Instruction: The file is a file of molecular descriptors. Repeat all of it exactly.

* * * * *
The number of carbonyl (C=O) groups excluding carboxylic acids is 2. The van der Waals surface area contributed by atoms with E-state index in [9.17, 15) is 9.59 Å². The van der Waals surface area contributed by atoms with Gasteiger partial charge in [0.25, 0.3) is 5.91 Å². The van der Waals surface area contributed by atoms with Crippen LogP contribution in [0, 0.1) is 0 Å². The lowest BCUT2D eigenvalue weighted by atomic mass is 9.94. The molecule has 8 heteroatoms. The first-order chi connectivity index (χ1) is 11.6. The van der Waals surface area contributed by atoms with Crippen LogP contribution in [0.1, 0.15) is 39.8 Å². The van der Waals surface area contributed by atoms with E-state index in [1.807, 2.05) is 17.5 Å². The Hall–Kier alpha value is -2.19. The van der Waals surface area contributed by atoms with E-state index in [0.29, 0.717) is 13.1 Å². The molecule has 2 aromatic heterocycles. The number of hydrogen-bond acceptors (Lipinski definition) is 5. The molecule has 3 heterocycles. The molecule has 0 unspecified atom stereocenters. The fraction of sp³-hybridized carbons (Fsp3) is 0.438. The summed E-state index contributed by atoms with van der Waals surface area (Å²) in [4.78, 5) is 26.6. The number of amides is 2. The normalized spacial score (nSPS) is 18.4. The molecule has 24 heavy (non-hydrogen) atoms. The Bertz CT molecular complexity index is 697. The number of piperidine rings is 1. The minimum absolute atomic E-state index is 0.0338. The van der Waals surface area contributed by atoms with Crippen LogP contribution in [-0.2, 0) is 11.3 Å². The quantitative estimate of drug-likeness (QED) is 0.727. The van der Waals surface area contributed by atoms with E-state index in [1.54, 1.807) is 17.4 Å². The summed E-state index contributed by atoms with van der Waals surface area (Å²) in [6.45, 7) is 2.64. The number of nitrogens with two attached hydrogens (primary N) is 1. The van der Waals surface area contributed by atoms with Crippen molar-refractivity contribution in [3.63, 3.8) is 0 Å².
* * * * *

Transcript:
The number of carbonyl (C=O) groups excluding carboxylic acids is 2. The van der Waals surface area contributed by atoms with E-state index in [9.17, 15) is 9.59 Å². The van der Waals surface area contributed by atoms with Gasteiger partial charge in [0.25, 0.3) is 5.91 Å². The van der Waals surface area contributed by atoms with Crippen LogP contribution in [0, 0.1) is 0 Å². The lowest BCUT2D eigenvalue weighted by atomic mass is 9.94. The molecule has 8 heteroatoms. The first-order chi connectivity index (χ1) is 11.6. The van der Waals surface area contributed by atoms with Crippen LogP contribution in [0.1, 0.15) is 39.8 Å². The van der Waals surface area contributed by atoms with E-state index in [1.807, 2.05) is 17.5 Å². The Hall–Kier alpha value is -2.19. The van der Waals surface area contributed by atoms with E-state index in [0.29, 0.717) is 13.1 Å². The molecule has 2 aromatic heterocycles. The number of hydrogen-bond acceptors (Lipinski definition) is 5. The molecule has 3 heterocycles. The molecule has 0 unspecified atom stereocenters. The fraction of sp³-hybridized carbons (Fsp3) is 0.438. The summed E-state index contributed by atoms with van der Waals surface area (Å²) in [4.78, 5) is 26.6. The number of amides is 2. The normalized spacial score (nSPS) is 18.4. The molecule has 24 heavy (non-hydrogen) atoms. The Bertz CT molecular complexity index is 697. The number of piperidine rings is 1. The minimum absolute atomic E-state index is 0.0338. The van der Waals surface area contributed by atoms with Crippen LogP contribution in [-0.2, 0) is 11.3 Å². The quantitative estimate of drug-likeness (QED) is 0.727. The van der Waals surface area contributed by atoms with E-state index in [1.54, 1.807) is 17.4 Å². The summed E-state index contributed by atoms with van der Waals surface area (Å²) in [6.45, 7) is 2.64. The number of nitrogens with two attached hydrogens (primary N) is 1. The van der Waals surface area contributed by atoms with Crippen molar-refractivity contribution in [3.63, 3.8) is 0 Å².